China’s HK$59 billion online Ponzi scheme: who started it, how did it happen and now what?
We give you the low-down on the massive scam involving a peer-to-peer online financing firm that fleeced more than 50 billion yuan from over 900,000 investors across China in just 1½years
Who started Ezubao?
Ding Ning, 34, was the mastermind behind the Ponzi scheme.
A vocational school dropout from China’s eastern Anhui province, Ding worked as a salesman at his family’s hardware workshop. Around year 2000, he secured a few “fairly big” orders for his family business through harnessing the power of the internet.
According to local media reports, Ding had no finance or banking experience.
He was somewhat successful in China’s niche market of making can openers and nuts and bolts, but his profit margin narrowed quickly amid rising costs and increasing competition.
He then began engaging in privating lending and borrowing, setting up Anhui Yucheng as a small financing firm.
The overnight popularity of e-finance products in China spurred Ding to start his own peer-to-peer online financing platform to “channel private funds into real economic activities”.
A few months later, in July 2014, Ezubao was born.
As money poured in for his new business, Ding had to reassure his investors that their money was being properly used and managed.
He attended public events, giving speeches on innovation, and was even interviewed by the official government news portal last July to share how his business was helping to boost the country’s economic development.
Ding wanted his investors to see him as being super rich.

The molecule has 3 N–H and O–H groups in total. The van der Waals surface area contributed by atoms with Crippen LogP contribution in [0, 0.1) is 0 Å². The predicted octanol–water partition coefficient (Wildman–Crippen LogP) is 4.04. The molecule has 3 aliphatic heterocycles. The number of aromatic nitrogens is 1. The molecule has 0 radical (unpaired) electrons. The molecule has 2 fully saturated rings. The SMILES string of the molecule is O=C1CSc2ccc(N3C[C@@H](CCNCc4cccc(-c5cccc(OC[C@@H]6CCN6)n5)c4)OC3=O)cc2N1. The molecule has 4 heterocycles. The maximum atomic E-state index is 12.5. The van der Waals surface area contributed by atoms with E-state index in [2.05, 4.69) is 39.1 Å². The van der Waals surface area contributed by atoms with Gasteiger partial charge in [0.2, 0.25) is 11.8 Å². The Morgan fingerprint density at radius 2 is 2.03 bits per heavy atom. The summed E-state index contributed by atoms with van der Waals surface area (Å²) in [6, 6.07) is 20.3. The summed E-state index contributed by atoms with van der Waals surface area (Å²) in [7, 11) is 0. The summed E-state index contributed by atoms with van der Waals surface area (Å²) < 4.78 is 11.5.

All his employees were required to clad themselves in luxury brands and costly jewellery to “display a positive company image”, according to Xinhua. Once, he even swept the shelves of a store of a luxury brand.
Ding tried to make his chief executive, a young woman named Zhang Min, the public face of Ezubao.
He showered Zhang with gifts, including a villa in Singapore valued at 130 million yuan (HK$153 million), a 12-million-yuan pink diamond ring and 550 million yuan in cash, Xinhua reported.
Ding is now under arrest for allegedly having committed various crimes.
These include illegally taking public deposits, illegally raising funds by cheating, and illegally possessing guns.
READ MORE: HK$59 billion online Ponzi scheme involving more than 900,000 mainland investors busted by Chinese authorities
While Ezubao’s Ponzi scheme is smaller than that of Bernie Madoff’s in the United States, it managed to raise more than 50 billion yuan in just 1½ years.
Internet financing has gained massive popularity in China in recent years as hundreds of millions of Chinese consumers discovered that they could obtain high returns through just a few swipes on their mobile phones.
Various P2P financing programmes and platforms sprouted, with the country’s internet giants including Alibaba and Tencent leading the e-finance wave with their popular wealth management products.
While the majority of the products offer genuine investment schemes and bridge real borrowers with lenders, the general public lack the information and know-how to distinguish the good from the bad.
More often than not, potential investors simply sign up for the scheme that offers the highest returns.